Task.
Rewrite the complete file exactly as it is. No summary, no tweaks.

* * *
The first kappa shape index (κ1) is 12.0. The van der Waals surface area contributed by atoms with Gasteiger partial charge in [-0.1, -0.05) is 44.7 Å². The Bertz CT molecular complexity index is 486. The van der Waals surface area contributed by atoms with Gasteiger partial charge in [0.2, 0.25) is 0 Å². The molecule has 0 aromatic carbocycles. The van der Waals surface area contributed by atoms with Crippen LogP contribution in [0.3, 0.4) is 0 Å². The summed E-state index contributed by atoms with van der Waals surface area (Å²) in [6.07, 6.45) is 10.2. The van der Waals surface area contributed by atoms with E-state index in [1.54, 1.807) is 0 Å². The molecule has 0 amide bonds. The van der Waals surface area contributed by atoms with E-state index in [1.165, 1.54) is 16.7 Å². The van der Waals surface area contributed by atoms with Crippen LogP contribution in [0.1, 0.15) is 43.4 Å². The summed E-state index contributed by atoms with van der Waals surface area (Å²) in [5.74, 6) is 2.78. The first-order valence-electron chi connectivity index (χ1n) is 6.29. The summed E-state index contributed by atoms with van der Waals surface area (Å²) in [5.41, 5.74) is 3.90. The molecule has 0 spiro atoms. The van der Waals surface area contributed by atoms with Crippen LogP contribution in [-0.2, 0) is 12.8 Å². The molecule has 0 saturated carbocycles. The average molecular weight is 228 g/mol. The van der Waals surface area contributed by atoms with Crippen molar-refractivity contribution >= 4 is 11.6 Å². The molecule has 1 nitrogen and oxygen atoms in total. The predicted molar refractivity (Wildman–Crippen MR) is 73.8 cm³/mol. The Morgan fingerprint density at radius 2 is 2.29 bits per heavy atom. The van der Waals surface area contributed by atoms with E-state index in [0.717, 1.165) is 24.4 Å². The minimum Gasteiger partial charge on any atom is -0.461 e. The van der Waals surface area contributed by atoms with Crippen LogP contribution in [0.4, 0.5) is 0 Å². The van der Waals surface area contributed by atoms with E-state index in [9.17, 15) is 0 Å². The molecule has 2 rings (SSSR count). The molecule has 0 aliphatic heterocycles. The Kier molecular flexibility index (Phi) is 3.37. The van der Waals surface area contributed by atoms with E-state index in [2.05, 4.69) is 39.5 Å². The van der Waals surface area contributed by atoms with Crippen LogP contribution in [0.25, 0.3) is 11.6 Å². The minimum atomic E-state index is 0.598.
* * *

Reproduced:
The first kappa shape index (κ1) is 12.0. The van der Waals surface area contributed by atoms with Gasteiger partial charge in [-0.1, -0.05) is 44.7 Å². The Bertz CT molecular complexity index is 486. The van der Waals surface area contributed by atoms with Gasteiger partial charge in [0.2, 0.25) is 0 Å². The molecule has 0 aromatic carbocycles. The van der Waals surface area contributed by atoms with Crippen LogP contribution in [0.3, 0.4) is 0 Å². The summed E-state index contributed by atoms with van der Waals surface area (Å²) in [6.07, 6.45) is 10.2. The van der Waals surface area contributed by atoms with E-state index in [1.54, 1.807) is 0 Å². The molecule has 0 amide bonds. The van der Waals surface area contributed by atoms with E-state index in [1.165, 1.54) is 16.7 Å². The van der Waals surface area contributed by atoms with Crippen LogP contribution in [0.1, 0.15) is 43.4 Å². The summed E-state index contributed by atoms with van der Waals surface area (Å²) in [5.74, 6) is 2.78. The first-order valence-electron chi connectivity index (χ1n) is 6.29. The summed E-state index contributed by atoms with van der Waals surface area (Å²) in [5.41, 5.74) is 3.90. The molecule has 0 spiro atoms. The van der Waals surface area contributed by atoms with Crippen LogP contribution in [-0.2, 0) is 12.8 Å². The molecule has 0 saturated carbocycles. The average molecular weight is 228 g/mol. The van der Waals surface area contributed by atoms with Crippen molar-refractivity contribution >= 4 is 11.6 Å². The molecule has 1 nitrogen and oxygen atoms in total. The predicted molar refractivity (Wildman–Crippen MR) is 73.8 cm³/mol. The Morgan fingerprint density at radius 2 is 2.29 bits per heavy atom. The van der Waals surface area contributed by atoms with E-state index in [0.717, 1.165) is 24.4 Å². The minimum Gasteiger partial charge on any atom is -0.461 e. The van der Waals surface area contributed by atoms with Crippen LogP contribution in [0.4, 0.5) is 0 Å². The van der Waals surface area contributed by atoms with E-state index in [9.17, 15) is 0 Å². The molecule has 2 rings (SSSR count). The molecule has 0 aliphatic heterocycles. The Kier molecular flexibility index (Phi) is 3.37. The van der Waals surface area contributed by atoms with E-state index in [2.05, 4.69) is 39.5 Å². The van der Waals surface area contributed by atoms with Crippen LogP contribution in [0.25, 0.3) is 11.6 Å². The minimum atomic E-state index is 0.598.